All Posts Tagged With: "Wilfrid Laurier"
Donors, schools and profs disagreed on big gifts
Billionaire philanthropist Seymour Schulich is a man of maxims — one of which stands out after a bruising year of donor controversies in Canadian academia.
“Giving away money intelligently is truly more difficult than earning it,” Schulich, 73, likes to say.
Donors, university administrators and professors are looking for a smoother path forward in 2013.
Schulich, Canada’s most generous education benefactor, rolled out a new set of $60,000 scholarships this year that he hopes will rival the Rhodes.
Yet he’s sounding concerns that a donor chill might follow all the bad press that has surrounded benefactions amid concerns over academic freedom and integrity.
The Canadian Association of University Teachers, or CAUT, has been threatening sanctions against schools over donor deals that give benefactors influence on the curriculum, hiring practices and academic management of the sponsored program.
Golf, rugby, figure skating, cheerleading and baseball will be pay-to-play
According to The Record, Wilfrid Laurier University has decided to cut funding for eight of the schol’s less-popular varsity teams.
“If they are going to chop our budget, then the team is dead,” says volunteer golf coach Mike Belanger, who says he’s put about $30,000 of his own money into the team to keep it afloat. “We’ve donated our time and money for years to keep our costs down. I just don’t think we’d be able to cover and manage the whole thing on our own.”
Earlier this year, the university’s administration asked all departments to trim spending by five per cent this year and six per cent next year as the university tries to cut its operating budget by about $25.7 million.
Although the athletic programs will still be offered in the fall, golf, men’s and women’s cross-country running, men’s and women’s rugby, figure skating, cheerleading and baseball will be pay-to-play starting in the fall.
According to the school’s athletic director Peter Baxter, those cuts will save the school about $380,000.
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First-year economics student and rugby player sustained injuries in last week’s residence fire
A 19-year-old student has died after being injured in a residence fire last week at Wilfrid Laurier University in Waterloo, Ont.
According to university spokesman Kevin Crowley, first-year economics student and varsity rugby player David LaForest of Toronto succumbed to his injuries Sunday in the burn unit of Hamilton General Hospital.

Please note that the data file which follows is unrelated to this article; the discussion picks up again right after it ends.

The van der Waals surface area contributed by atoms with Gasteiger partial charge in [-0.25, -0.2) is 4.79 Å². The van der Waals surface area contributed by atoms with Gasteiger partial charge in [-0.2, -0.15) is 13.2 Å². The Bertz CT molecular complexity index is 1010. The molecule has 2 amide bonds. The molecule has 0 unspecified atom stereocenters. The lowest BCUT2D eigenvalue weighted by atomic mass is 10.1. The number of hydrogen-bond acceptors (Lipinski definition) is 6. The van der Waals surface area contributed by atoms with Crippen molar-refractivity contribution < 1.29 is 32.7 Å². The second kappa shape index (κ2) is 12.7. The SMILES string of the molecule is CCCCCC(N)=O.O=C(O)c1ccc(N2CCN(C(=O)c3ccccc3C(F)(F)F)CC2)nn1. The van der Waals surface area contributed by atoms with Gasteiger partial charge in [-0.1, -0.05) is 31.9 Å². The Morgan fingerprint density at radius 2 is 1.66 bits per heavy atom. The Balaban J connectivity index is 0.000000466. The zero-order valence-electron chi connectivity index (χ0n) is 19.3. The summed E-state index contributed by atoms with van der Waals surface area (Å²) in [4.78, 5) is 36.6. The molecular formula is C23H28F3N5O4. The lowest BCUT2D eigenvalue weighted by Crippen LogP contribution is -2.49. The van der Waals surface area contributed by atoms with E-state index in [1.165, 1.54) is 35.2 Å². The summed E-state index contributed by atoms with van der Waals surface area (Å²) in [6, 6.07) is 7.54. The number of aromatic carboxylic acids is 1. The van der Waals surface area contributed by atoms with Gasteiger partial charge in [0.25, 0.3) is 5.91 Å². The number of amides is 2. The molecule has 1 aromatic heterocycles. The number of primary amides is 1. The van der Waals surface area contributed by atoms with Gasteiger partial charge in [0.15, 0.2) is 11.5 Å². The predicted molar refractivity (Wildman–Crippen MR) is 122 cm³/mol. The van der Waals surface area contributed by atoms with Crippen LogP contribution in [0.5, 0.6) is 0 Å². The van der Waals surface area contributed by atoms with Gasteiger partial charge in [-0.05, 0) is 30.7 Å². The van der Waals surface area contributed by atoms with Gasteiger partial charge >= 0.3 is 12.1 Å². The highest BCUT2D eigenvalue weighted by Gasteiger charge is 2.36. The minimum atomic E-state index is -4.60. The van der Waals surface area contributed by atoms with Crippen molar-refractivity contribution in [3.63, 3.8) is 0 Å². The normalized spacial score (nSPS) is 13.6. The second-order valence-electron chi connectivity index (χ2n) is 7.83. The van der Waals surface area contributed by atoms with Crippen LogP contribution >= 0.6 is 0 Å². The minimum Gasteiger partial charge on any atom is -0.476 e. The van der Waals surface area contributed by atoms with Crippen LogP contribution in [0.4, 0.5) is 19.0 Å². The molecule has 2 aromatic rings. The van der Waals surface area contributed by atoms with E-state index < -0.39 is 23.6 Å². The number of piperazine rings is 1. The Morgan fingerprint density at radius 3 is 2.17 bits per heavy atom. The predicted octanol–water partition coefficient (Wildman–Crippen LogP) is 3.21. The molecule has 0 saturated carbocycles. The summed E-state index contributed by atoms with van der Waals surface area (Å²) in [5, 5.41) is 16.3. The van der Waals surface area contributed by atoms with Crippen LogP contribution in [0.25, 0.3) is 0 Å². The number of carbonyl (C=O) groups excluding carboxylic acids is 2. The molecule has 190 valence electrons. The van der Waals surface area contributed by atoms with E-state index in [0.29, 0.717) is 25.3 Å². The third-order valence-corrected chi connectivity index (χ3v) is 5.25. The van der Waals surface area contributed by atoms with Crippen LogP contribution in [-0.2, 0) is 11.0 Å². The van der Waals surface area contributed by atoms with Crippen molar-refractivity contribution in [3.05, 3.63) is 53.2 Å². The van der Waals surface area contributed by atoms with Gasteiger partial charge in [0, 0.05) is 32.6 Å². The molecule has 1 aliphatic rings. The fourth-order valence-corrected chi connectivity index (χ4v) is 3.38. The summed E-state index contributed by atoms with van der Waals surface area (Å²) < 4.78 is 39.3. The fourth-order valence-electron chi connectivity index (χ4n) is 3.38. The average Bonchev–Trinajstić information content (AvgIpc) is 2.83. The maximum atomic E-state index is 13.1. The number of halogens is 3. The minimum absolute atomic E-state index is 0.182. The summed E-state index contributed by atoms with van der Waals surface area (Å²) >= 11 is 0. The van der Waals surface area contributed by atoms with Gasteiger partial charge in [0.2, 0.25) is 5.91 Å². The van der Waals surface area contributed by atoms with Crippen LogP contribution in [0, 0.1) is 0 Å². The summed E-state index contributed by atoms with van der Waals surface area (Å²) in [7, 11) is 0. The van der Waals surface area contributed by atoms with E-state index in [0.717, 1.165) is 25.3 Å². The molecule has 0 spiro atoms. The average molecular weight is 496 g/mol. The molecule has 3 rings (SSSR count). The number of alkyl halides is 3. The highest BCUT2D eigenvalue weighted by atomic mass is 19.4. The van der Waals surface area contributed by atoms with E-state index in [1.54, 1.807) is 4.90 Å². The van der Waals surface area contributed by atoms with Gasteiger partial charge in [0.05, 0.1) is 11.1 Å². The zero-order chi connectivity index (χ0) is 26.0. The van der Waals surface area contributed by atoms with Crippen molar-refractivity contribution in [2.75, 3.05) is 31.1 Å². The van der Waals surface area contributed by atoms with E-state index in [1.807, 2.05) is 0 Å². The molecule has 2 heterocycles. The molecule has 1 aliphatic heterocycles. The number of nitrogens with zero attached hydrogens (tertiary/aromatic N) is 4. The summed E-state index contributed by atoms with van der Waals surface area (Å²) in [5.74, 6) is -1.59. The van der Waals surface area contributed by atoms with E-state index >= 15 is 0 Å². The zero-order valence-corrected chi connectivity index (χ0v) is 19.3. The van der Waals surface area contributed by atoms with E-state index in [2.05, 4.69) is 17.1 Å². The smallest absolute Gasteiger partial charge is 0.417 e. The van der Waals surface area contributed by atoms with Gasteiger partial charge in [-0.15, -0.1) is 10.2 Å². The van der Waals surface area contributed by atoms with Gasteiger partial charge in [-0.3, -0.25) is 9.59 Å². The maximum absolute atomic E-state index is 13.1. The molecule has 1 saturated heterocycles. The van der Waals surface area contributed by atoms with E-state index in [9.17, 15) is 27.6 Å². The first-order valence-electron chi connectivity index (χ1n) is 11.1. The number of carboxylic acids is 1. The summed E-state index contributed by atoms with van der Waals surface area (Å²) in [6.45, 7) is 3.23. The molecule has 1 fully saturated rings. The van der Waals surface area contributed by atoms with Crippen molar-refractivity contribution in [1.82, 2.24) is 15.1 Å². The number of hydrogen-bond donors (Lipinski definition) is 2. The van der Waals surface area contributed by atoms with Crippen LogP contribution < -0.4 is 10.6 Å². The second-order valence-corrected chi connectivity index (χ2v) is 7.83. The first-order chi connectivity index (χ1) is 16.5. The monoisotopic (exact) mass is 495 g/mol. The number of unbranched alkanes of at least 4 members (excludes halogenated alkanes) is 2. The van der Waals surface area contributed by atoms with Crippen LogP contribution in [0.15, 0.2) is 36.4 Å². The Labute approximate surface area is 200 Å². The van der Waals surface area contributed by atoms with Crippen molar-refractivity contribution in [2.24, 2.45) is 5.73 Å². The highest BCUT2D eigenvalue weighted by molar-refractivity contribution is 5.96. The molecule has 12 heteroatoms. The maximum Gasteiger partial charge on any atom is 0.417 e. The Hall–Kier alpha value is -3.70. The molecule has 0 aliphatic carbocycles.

“This is a sad and difficult time for everyone who knew David,” said Laurier dean of students David McMurray in a written statement. “Our hearts go out to his family,”
Emergency crews were notified of the fire last Tuesday at around 6 p.m., and as the fire tore through two apartments on the fourth floor, more than 300 students were evacuated.
In the aftermath of the blaze, approximately 150 students were forced out of the damaged Waterloo College Hall residence. The university says it will pay for all the moving and relocation expenses of the displaced students.
Damage to the residence has been estimated at about $800,000.
The Ontario Fire Marshal’s Office and regional police are continuing their investigation into the fire. According to the CBC, some officials suspect the blaze originated in the victim’s fourth-floor residence unit.
A memorial service for LaForest is being planned, and grief counselors will be available for any affected students.
Thank goodness for ketchup. A wholly pitiful experience
Upon walking into the Wilfred Laurier cafeteria, we were greeted with a freshly painted and clean room, welcoming with booths and windows and soft lighting that gave a feeling of home. The mood didn’t last. The dining hall closes at the ultra inconvenient hour of 6 p.m. on Sundays. Our arrival at 5:30 may, therefore, account for our pitiful experience.
At this time of the day, there was little choice. Even the lettuce had left the salad bar with only soupy pasta salad remaining, plus a few vegetables swimming in water. Apples and oranges complete with brown spots and old complexion also deserved a pass. The roast beef, despite its pinkinsh hue, was lukewarm and devoid of moisture; accompanying corn and carrots tasted like they had been microwaved hours earlier. The chef cutting our portions didn’t even acknowledge our thank-yous.
Onto to the grill. For some reason I thought it would be prudent to try the soya burger. It was apparently the last one they had, as they promptly removed it from the menu after I ordered. Now one shouldn’t expect a soy burger to be full of juices (that is a byproduct of eating a real burger), but this had little flavour—a fact heightened by the enormous bun that rendered the patty almost unnoticeable to my pallet. A further contribution was made by a rubbery and brown lettuce. Thank goodness for ketchup.
The sandwich bar was more appealing, with a variety of meats (ham, beef, turkey) and an assortment (though limited) of vegetables. The popular stir fry station offered a vibrant meal, served up by someone who appeared to be the only cook on staff not annoyed that dinner-hour students were interrupting cleaning duties.
But these stations, along with the relatively affordable cost, were the only redeeming qualities that night at Fresh Food Company.
Dessert also got a failing grade. The chocolate cake was soggy, crumbly and the icing tasted like sweetened whipped butter, more suitable for topping pancakes than cake. Finishing shortly after 6:00, we were happy to leave. As we did, hungry students were still entering the cafeteria, only to learn that, tonight, there would be no supper for them.